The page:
- Baker Dunleavy signs five-year contract extension
- New Haven issues a Public Health Alert after over 90 people overdose
- Quinnipiac men’s basketball finalizes 2018-19 schedule
- Quinnipiac men’s basketball unveils non-conference slate
- Quinnipiac women’s basketball announces non-conference schedule
- New QCards show more face and less branding for easier identification
- President Judy Olian to ‘shape Quinnipiac’s bright future’ with students
- Quinnipiac men’s ice hockey releases 2018-19 schedule
- Sleeping Giant State Park closed indefinitely after tornado damage
- Quinnipiac partners with People’s United Bank
Tablet Review: XOOM vs. iPad 2
Full disclosure: Before I received the XOOM in the mail, I didn’t see how a tablet would fit into my work flow. When I’m in my dorm, in class or doing work elsewhere, I’m on my laptop. When I’m on the go, I’m on my smartphone. There’s no in-between for me.
After seizing my free opportunity to test out a tablet, my work flow hasn’t changed, but I recognized how tablets could make a good fit for others.
Michael Murphy, a spokesperson for Verizon Wireless, cited QuickOffice and Google Docs as word processing applications that make XOOM a device for presenting and producing content, the latter being a key component for college students to consider.
“The XOOM is a versatile device that allows college students access to the Internet, documents and class notes, but also provides a high-def display to watch movies and play games on the go,” Murphy said. “It is a great all-in-one device for students looking for an alternative to a laptop.”
The key reason the XOOM (or any tablet) doesn’t fit into my work flow is its keyboard. Its size prevents me from typing at full speed, and if I were to go out and buy an external keyboard, or even a virtual keyboard, I’d be defeating the purpose of a tablet: portability. I’d prefer to use my laptop.
But once I finished all the work I have to do and had some leisure time, I had a hard time putting down the XOOM.
With that being said, I now will proceed with a complete review of the XOOM, and provide some info on its competitors.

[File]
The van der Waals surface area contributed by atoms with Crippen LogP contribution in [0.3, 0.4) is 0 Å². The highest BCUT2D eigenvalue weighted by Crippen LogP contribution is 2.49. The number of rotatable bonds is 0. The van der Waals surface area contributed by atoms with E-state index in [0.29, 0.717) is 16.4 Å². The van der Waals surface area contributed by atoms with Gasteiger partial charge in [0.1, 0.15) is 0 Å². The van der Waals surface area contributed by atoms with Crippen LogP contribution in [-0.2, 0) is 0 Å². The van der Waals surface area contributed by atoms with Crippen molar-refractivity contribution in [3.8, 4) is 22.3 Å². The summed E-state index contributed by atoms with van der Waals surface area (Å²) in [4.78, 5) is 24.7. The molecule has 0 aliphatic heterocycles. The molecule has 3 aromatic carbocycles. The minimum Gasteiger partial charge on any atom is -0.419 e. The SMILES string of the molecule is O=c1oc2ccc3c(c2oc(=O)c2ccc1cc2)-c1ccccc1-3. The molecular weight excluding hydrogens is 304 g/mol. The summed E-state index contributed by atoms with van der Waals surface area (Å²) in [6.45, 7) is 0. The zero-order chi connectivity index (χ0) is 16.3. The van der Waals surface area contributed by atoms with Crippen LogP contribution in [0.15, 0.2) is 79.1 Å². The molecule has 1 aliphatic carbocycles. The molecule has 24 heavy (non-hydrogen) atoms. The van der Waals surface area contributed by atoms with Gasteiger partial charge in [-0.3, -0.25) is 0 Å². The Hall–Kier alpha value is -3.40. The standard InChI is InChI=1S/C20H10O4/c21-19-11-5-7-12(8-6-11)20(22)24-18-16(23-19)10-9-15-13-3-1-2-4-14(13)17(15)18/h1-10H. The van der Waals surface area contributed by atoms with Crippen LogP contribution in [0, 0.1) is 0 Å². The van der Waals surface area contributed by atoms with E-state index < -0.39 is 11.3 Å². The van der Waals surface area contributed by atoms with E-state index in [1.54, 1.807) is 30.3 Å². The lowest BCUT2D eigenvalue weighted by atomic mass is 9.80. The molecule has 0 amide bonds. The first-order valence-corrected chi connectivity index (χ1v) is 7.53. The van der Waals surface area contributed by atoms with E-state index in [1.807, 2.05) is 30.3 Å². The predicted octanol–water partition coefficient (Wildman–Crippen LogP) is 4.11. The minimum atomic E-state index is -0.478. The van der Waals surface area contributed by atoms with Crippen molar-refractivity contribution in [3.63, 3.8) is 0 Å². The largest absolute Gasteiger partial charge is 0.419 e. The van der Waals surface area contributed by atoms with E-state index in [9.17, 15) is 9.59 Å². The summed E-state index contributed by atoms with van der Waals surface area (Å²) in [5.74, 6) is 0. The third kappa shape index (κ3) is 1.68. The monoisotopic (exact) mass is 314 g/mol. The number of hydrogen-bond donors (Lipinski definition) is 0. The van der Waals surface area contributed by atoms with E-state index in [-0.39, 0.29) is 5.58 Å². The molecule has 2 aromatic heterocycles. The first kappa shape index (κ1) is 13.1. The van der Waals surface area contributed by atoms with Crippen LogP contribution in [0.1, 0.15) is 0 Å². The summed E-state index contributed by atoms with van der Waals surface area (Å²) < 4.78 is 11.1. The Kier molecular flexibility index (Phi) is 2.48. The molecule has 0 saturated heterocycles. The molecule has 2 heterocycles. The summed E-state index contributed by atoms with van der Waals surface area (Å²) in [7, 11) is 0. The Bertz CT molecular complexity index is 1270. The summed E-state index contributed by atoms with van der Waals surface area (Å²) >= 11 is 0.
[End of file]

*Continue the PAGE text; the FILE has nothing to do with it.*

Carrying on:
To the right is a complete chart of the specs between the five major tablets on the market with the iPad 2 and XOOM leading the pack. XOOM is clearly meant to be used landscape style, as it is slightly wider and much shorter than the iPad 2. The iPad 2’s main use is portrait style. The location of the front camera on both devices distinguishes the two viewing styles, but both devices run smoothly either way.
The amount of RAM and weight are a couple of notable differences between the iPad 2 and XOOM. The XOOM has twice as much RAM as the iPad 2, but is about a quarter of a pound heavier.
Multimedia consumption generally is a plus for all tablets, and the XOOM is no different. Its display is phenomenal, the fact that you are holding it and can literally flip through photos still fascinates first-time users, and its portability makes it great for viewing anywhere.
Google revamped its music application interface, giving it a similar user experience to Apple’s. Now the XOOM app is attractive but still very intuitive, which are two attributes that make the iPad 2 a top seller. I would still give the edge to iPad 2 in this department only because it is so easy to synchronize with iTunes, which is more widely used and far superior to Windows Media Player.
Angry Birds. Angry Birds. Angry Birds. Need I say more? Angry Birds is one of the most popular games now, and after playing it on mobile, tablet and laptop, I can tell you the best nest lies in the tablet. The hands-on feel and beautiful display make it the ultimate in-class distraction. Another popular game, Words With Friends, is also a great fit for the XOOM.
Web browsing wasn’t as instant as it seemed on the commercials, but it wasn’t slow by any means on a good wireless and 3G connection. One thing I was shocked to discover was that the XOOM didn’t come ready supporting Flash, which is a clear advantage over Apple’s products. Once I manually installed Flash so my browser could display Flash elements, everything changed. According to some developers, HTML5 could replace Flash, but these conversations have been going on for more than a year and it doesn’t look like major changes will happen anytime soon. If it does, Apple products will be ready to support it and match Android’s Web functionality.
The XOOM has a ton of customization options, but the interface as a whole is not nearly as intuitive as the iPad 2. Starting with the location of the power button (on the back of the device next to the camera), to the unclear buttons along the bottom and top edges of the interface, it evokes a nerdy feel. The iPad 2’s interface is so simplistic that I’m confident even people who repel technology could operate it without any questions. I happen to prefer the XOOM’s advanced look because I enjoy figuring out what every button does and learning the best ways to operate the device. In fact, I think its advanced look and customization gives it an edge over the iPad 2. But if you are looking for ease of use, I would suggest trying the iPad 2.